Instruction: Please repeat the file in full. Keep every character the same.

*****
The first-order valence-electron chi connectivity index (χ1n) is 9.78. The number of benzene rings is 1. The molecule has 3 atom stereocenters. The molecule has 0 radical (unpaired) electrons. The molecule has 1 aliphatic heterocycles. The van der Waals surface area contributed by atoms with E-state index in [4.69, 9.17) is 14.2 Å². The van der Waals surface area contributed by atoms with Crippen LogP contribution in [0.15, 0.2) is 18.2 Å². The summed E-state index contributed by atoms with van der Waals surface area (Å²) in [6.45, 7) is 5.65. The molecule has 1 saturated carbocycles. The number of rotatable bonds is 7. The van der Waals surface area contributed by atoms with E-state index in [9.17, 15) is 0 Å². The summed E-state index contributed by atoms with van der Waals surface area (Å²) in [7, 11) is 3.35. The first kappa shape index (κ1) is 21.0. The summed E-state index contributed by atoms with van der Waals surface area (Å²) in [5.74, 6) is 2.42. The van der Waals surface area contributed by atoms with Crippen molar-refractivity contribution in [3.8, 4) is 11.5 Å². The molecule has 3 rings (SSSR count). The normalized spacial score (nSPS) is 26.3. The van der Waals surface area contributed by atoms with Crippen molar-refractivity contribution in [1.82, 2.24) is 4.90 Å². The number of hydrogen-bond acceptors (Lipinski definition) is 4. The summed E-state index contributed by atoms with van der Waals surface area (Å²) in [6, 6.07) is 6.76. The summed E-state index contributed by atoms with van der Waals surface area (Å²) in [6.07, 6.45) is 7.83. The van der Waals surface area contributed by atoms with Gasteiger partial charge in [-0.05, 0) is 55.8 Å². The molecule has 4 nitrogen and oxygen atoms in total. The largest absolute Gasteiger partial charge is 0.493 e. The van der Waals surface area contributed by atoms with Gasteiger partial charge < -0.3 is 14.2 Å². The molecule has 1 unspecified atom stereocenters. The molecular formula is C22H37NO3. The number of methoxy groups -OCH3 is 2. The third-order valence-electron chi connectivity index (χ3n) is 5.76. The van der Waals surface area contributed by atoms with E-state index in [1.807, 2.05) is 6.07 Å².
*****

The first-order valence-electron chi connectivity index (χ1n) is 9.78. The number of benzene rings is 1. The molecule has 3 atom stereocenters. The molecule has 0 radical (unpaired) electrons. The molecule has 1 aliphatic heterocycles. The van der Waals surface area contributed by atoms with E-state index in [4.69, 9.17) is 14.2 Å². The van der Waals surface area contributed by atoms with Crippen LogP contribution in [0.15, 0.2) is 18.2 Å². The summed E-state index contributed by atoms with van der Waals surface area (Å²) in [6.45, 7) is 5.65. The molecule has 1 saturated carbocycles. The number of rotatable bonds is 7. The van der Waals surface area contributed by atoms with E-state index in [9.17, 15) is 0 Å². The summed E-state index contributed by atoms with van der Waals surface area (Å²) in [7, 11) is 3.35. The first kappa shape index (κ1) is 21.0. The summed E-state index contributed by atoms with van der Waals surface area (Å²) in [5.74, 6) is 2.42. The van der Waals surface area contributed by atoms with Crippen molar-refractivity contribution in [3.8, 4) is 11.5 Å². The molecule has 3 rings (SSSR count). The normalized spacial score (nSPS) is 26.3. The van der Waals surface area contributed by atoms with Crippen molar-refractivity contribution in [1.82, 2.24) is 4.90 Å². The number of hydrogen-bond acceptors (Lipinski definition) is 4. The summed E-state index contributed by atoms with van der Waals surface area (Å²) in [6, 6.07) is 6.76. The summed E-state index contributed by atoms with van der Waals surface area (Å²) in [6.07, 6.45) is 7.83. The van der Waals surface area contributed by atoms with Gasteiger partial charge in [-0.05, 0) is 55.8 Å². The molecule has 4 nitrogen and oxygen atoms in total. The largest absolute Gasteiger partial charge is 0.493 e. The van der Waals surface area contributed by atoms with Gasteiger partial charge < -0.3 is 14.2 Å². The molecule has 1 unspecified atom stereocenters. The molecular formula is C22H37NO3. The number of methoxy groups -OCH3 is 2. The third-order valence-electron chi connectivity index (χ3n) is 5.76. The van der Waals surface area contributed by atoms with E-state index in [1.807, 2.05) is 6.07 Å².